He was still a positive presence, but he posted the second-worst defensive box plus/minus of his 14-season career. Meanwhile, he checked in at No. 17 among small forwards in's defensive real plus/minus—the second consecutive season he'd recorded a good-but-not-great score.

    Still, Houston allowed a team-best 10.9 fewer points per 100 possessions with him on the court in the playoffs—a breath of fresh air after the defensive rating rose slightly when he played in the regular season.

    Ariza remained a three-and-D contributor, but he's getting to that tricky stage of his career at which the decline might come in fast and furious fashion. That concern alone pushes him behind the next small forward in our countdown, even if he currently enjoys a more sterling reputation.

4. Kyle Anderson

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    Mark Sobhani/Getty Images

    Team: San Antonio Spurs


    Type of Free AgencyRestricted

    2017-18 Per-Game Stats: 7.9 points, 5.4 rebounds, 2.7 assists, 1.6 steals, 0.8 blocks

    2017-18 Advanced Metrics: 15.9 PER, 3.07 RPM, 156.6 TPA

    Kyle Anderson is perhaps the most unorthodox player in these rankings, and his primary weakness is that he can be played off the court by some teams. The Golden State Warriors were one during the 2018 playoffs because they had the defensive switchability necessary to capitalize on his limited shooting abilities, essentially neglecting to cover him in the corners and daring him to make shots he couldn't hit with any consistency.

    If Anderson does develop into a spot-up threat (33rd percentile in 2017-18), he'll finally get the national recognition the other elements of his game deserve.

    This slow-footed forward excels as a deliberate pick-and-roll ball-handler who can carefully make decisions that optimize the skills of his teammates. He might take his time, but he avoids mistakes and plays with a cerebral ability that more than compensates for his molasses-like nature. Perhaps even more importantly, he's a game-changing defender for whom the ill effects of limited speed are mitigated by long arms and preternatural instincts.

    Among all 90 players listed as small forwards in 2017-18, only Robert Covington boasted a superior score in's defensive real plus/minus. Remove positions from the picture, and Anderson trails only 15 players—an impressive feat when the stat tends to reward the efforts of bigger players and features 10 centers in the top 20.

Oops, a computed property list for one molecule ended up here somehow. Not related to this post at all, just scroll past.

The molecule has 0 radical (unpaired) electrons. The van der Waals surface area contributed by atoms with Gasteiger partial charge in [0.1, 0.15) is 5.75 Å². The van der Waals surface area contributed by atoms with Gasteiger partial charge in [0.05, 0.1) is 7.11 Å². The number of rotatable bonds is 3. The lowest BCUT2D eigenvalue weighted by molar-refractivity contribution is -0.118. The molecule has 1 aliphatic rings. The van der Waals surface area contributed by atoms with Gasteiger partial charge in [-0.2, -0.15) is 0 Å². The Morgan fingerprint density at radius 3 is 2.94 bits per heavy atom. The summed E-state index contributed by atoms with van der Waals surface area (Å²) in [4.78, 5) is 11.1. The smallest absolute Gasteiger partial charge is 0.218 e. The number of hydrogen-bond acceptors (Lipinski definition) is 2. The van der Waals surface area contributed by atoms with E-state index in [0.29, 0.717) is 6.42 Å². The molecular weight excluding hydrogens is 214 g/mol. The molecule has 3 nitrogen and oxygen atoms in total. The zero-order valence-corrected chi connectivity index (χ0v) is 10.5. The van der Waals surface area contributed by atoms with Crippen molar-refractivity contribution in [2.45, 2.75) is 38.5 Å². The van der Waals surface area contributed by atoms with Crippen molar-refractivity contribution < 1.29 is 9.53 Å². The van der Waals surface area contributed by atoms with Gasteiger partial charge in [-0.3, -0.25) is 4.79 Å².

Even if Anderson were solely allowed to contribute on defense, he'd be plenty valuable. Considering he shot 37.5 percent from beyond the arc in 2016-17, this 24-year-old may yet have some offense to offer.

3. Paul George

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    J Pat Carter/Getty Images

    Team: Oklahoma City Thunder


    Type of Free AgencyPlayer Option

    2017-18 Per-Game Stats: 21.9 points, 5.7 rebounds, 3.3 assists, 2.0 steals, 0.5 blocks

    2017-18 Advanced Metrics: 18.7 PER, 3.01 RPM, 145.6 TPA

    Though Paul George might not have made either of the NBA's All-Defensive teams for his efforts with the Oklahoma City Thunder, he was a momentum-altering presence on that end of the court. Not only did he lock down numerous forwards and backcourt members with his on-ball work, but he was also one of the league's most terrifying presences away from the primary action.

    George has an uncanny ability to read developments in real time, and he understands exactly where to position himself in order to wreak the most havoc. Couple that with long arms, tremendous athleticism and an Energizer Bunny motor, and you have a deflection machine who constantly disrupts passing lanes and prevents his assignments from touching the rock despite cheating as far from them as he reasonably can.

    Among those logging at least 40 games, only Robert Covington registered more deflections per contest throughout the regular season. Russell Westbrook, Jimmy Butler and Ben Simmons were the only qualified players to recover more loose balls per game. George was a whirlwind on the court, maximizing his minutes without needing to engage in constant motion and wear himself out.

    We haven't even touched on his offense yet.